1. Yes, the community is angry. I think most realize the current crisis and are willing to temporarily set aside the ill will and fundraise for the sake of children and teens. However, there must be some kind of public accounting from the district about what went wrong and how it has been fixed before the community can rally behind a new ongoing tax. So far, all of what I have learned about this situation has come from the Vanguard (thanks!). There have been some guarded statements from the board but what is missing is a complete white paper report (perhaps by an independent commission?) that clearly explains the situation from the district’s point of view. Many people people don’t read this blog and are just in the dark about how this could have happened.
    2. Two of the options under consideration would bring 9th graders to the high school. Okay. That might be good in the long run. However, one of those options would put Da Vinci at Valley Oak. If this was part of the ‘grand scheme” all along, why wasn’t North Davis closed instead of Valley Oak? Not that I want NDE closed, especially at this short notice. But how does it make sense to put Da Vinci students a couple of miles away from the high school, when these students take electives, use the library, and participate in extracurriculars at DHS? Wouldn’t the “Facilities Task Force” decision have been different if plans for Da Vinci had been in the mix?

  3. Anon

    Many good points. Two more that I would like to add:
    1. Yes, the community is angry. I think most realize the current crisis and are willing to temporarily set aside the ill will and fundraise for the sake of children and teens. However, there must be some kind of public accounting from the district about what went wrong and how it has been fixed before the community can rally behind a new ongoing tax. So far, all of what I have learned about this situation has come from the Vanguard (thanks!). There have been some guarded statements from the board but what is missing is a complete white paper report (perhaps by an independent commission?) that clearly explains the situation from the district’s point of view. Many people people don’t read this blog and are just in the dark about how this could have happened.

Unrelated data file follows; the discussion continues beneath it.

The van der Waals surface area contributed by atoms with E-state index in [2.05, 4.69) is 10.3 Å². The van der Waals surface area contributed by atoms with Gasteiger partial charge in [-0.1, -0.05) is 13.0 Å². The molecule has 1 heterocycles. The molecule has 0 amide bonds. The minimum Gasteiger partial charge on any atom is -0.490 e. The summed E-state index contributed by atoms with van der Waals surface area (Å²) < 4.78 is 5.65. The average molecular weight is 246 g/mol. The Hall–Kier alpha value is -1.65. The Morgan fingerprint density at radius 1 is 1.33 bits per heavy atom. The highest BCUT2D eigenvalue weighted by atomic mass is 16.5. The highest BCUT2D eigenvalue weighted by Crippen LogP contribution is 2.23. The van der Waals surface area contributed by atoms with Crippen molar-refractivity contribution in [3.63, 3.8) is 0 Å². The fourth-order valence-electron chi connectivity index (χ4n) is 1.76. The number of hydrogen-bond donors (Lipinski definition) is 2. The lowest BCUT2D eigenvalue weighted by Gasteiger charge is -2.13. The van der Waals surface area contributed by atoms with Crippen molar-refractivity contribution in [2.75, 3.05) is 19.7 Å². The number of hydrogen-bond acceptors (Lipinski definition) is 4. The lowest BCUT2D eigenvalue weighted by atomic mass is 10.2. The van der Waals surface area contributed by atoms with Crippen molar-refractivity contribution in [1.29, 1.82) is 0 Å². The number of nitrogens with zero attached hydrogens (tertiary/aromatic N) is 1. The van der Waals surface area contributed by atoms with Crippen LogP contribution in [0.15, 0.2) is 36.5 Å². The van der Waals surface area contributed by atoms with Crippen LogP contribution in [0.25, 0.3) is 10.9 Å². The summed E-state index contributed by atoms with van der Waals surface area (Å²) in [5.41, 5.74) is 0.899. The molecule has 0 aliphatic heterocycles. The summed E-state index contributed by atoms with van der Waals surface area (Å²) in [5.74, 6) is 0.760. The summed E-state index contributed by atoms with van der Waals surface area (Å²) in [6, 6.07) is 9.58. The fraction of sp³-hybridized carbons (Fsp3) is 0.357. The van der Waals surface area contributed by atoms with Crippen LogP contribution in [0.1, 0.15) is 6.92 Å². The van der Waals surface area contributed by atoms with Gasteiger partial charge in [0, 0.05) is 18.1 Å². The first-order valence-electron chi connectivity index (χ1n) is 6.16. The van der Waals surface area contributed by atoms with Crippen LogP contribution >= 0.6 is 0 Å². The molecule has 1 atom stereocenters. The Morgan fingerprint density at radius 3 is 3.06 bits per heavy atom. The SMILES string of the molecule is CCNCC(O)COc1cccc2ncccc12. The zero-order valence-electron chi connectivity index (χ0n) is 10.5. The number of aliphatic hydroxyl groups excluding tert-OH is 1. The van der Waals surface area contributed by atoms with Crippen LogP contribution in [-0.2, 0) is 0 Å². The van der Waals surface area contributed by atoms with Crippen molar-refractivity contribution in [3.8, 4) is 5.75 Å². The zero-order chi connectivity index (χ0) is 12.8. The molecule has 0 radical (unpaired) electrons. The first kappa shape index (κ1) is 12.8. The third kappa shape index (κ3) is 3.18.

2. Two of the options under consideration would bring 9th graders to the high school. Okay. That might be good in the long run. However, one of those options would put Da Vinci at Valley Oak. If this was part of the ‘grand scheme” all along, why wasn’t North Davis closed instead of Valley Oak? Not that I want NDE closed, especially at this short notice. But how does it make sense to put Da Vinci students a couple of miles away from the high school, when these students take electives, use the library, and participate in extracurriculars at DHS? Wouldn’t the “Facilities Task Force” decision have been different if plans for Da Vinci had been in the mix?

  4. Anon

    Many good points. Two more that I would like to add:
    1. Yes, the community is angry. I think most realize the current crisis and are willing to temporarily set aside the ill will and fundraise for the sake of children and teens. However, there must be some kind of public accounting from the district about what went wrong and how it has been fixed before the community can rally behind a new ongoing tax. So far, all of what I have learned about this situation has come from the Vanguard (thanks!). There have been some guarded statements from the board but what is missing is a complete white paper report (perhaps by an independent commission?) that clearly explains the situation from the district’s point of view. Many people people don’t read this blog and are just in the dark about how this could have happened.